How Generative AI is a disruptive force at the hands of cyber attackers


The introduction of publicly available Generative AI tools at the end of 2022 launched us into one of the biggest technological revolutions in human history, says Uri Dorot, Senior Security Solutions Lead for Radware.


Some claim that it is just as big or even bigger than the introduction of the internet, cellphones, smart phones and social media. The adoption and development rate of these new Generative AI technologies is like nothing we have seen before.


While there are many implications to this AI revolution, let’s focus on the cyber security world.


*This image was generated using the AI text-to-image tool Mage

Generative AI tools are designed to be masterful co-pilots. When it comes to ethical hackers or white hats, many already admit to relying on AI to automate tasks, analyse data, identify vulnerabilities, and more.


We can assume that black hats are using AI, too. Even though we can’t really survey black hats, there is evidence they are using AI to find vulnerabilities in applications and platforms, quickly run reconnaissance operations to find zero-day vulnerabilities, and analyze their data.


As generative AI chatbots digest every piece of data, their database grows exponentially and becomes more accurate. With that, they can be manipulated to expose vulnerabilities of applications, platforms, software, and security tools and mechanisms. They can even write code to bypass applications security layers.


When Generative AI finds its way into the wrong hands, it can be used for a variety of malicious purposes. These are just a few of ways bad actors can enlist AI as a co-pilot:


Phishing attacks: AI’s powerful editing capabilities make it a perfect co-pilot for generating phishing campaigns. AI can be used to generate well written, authentic looking emails, landing pages, URLs and text messages.


As a result, it opens the door for more non-English speaking malicious actors to get into the game. With the help of AI, for instance, it’s now much easier for them to generate more convincing, higher quality phishing attacks on a global scale.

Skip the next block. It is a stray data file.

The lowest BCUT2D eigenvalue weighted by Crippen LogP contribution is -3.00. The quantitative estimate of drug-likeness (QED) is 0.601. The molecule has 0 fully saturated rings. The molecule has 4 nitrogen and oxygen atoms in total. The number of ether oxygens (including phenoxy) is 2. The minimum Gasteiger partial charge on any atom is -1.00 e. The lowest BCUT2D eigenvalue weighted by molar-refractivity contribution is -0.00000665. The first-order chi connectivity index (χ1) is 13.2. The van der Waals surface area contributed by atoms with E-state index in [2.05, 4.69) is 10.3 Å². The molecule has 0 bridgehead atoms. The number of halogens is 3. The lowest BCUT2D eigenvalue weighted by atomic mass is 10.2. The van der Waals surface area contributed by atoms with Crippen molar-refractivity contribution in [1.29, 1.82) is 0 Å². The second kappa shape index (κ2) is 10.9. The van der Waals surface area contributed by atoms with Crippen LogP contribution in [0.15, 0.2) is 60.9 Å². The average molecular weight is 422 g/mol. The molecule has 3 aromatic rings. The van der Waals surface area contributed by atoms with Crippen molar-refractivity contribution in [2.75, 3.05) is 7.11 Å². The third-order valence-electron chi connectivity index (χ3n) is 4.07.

Before AI, we could often spot a malicious landing page, email, or text message because of incorrect grammar or unusual wording. Now, it is much harder to tell the difference between legit and AI-generated fake content. With that in mind, we can expect to see not only more phishing campaigns in the future, but more successful ones.

Distribution of malicious code libraries: Generative AI can also be used as a co-pilot to speed up code development. However, my advice is to proceed with caution if you use AI Chat tools to download code libraries when building applications.


Bad actors are flooding AI databases with libraries of nefarious codes, spreading them across development environments. That’s why it’s especially important to carefully vet libraries by checking the creation date and download count before you use them.

Keep in mind that even libraries with a history of many downloads can be malicious. My strong recommendation is to avoid using AI tools altogether to download code libraries and packages. It simply is not worth the risk.


Smarter bots . . . many more: With the help of their AI co-pilots, ill-intended actors can now manipulate AI chats to easily build new advanced bot scripts,otherwise known as zero-day bots.


As if that is not enough, new AI chat tools have been designed specifically for nefarious purposes and made available on the dark web. The tools help hackers and fraudsters to generate new automated scripts for their malicious cyber purposes.

With the emergence of AI, we can expect that this bad bot situation is going to get worse. Today, 30% of internet traffic is driven by bad bots,a number that is certain to rise in the future.


The consequences? Standard bot protection tools will not be able to defend against the growing number and variety of these new AI-generated bot scripts. CAPTCHA might also see its demise as more sophisticated AI-generated bots circumvent traditional CAPTCHA challenges.


To protect organisations adequately, a new form of detection is needed, whether it be unique custom challenges, blockchain-based crypto challenges, new attestation and identity-based user validation services, or even AI-generated challenges for bot mitigation.


Generative AI tools in the wrong hands are a serious threat, which is why their use must be regulated properly. With an AI co-pilot, hackers become ten-fold smarter and faster. They can cut the time it takes to discover a vulnerability by 90% and come up with a new one any time an older one is patched.


Unfortunately, regulation lags behind technology. To fill this gap, security teams must deploy advanced application protection solutions that use behavioural algorithms to automatically detect and block zero-day attacks in real time before they materialise.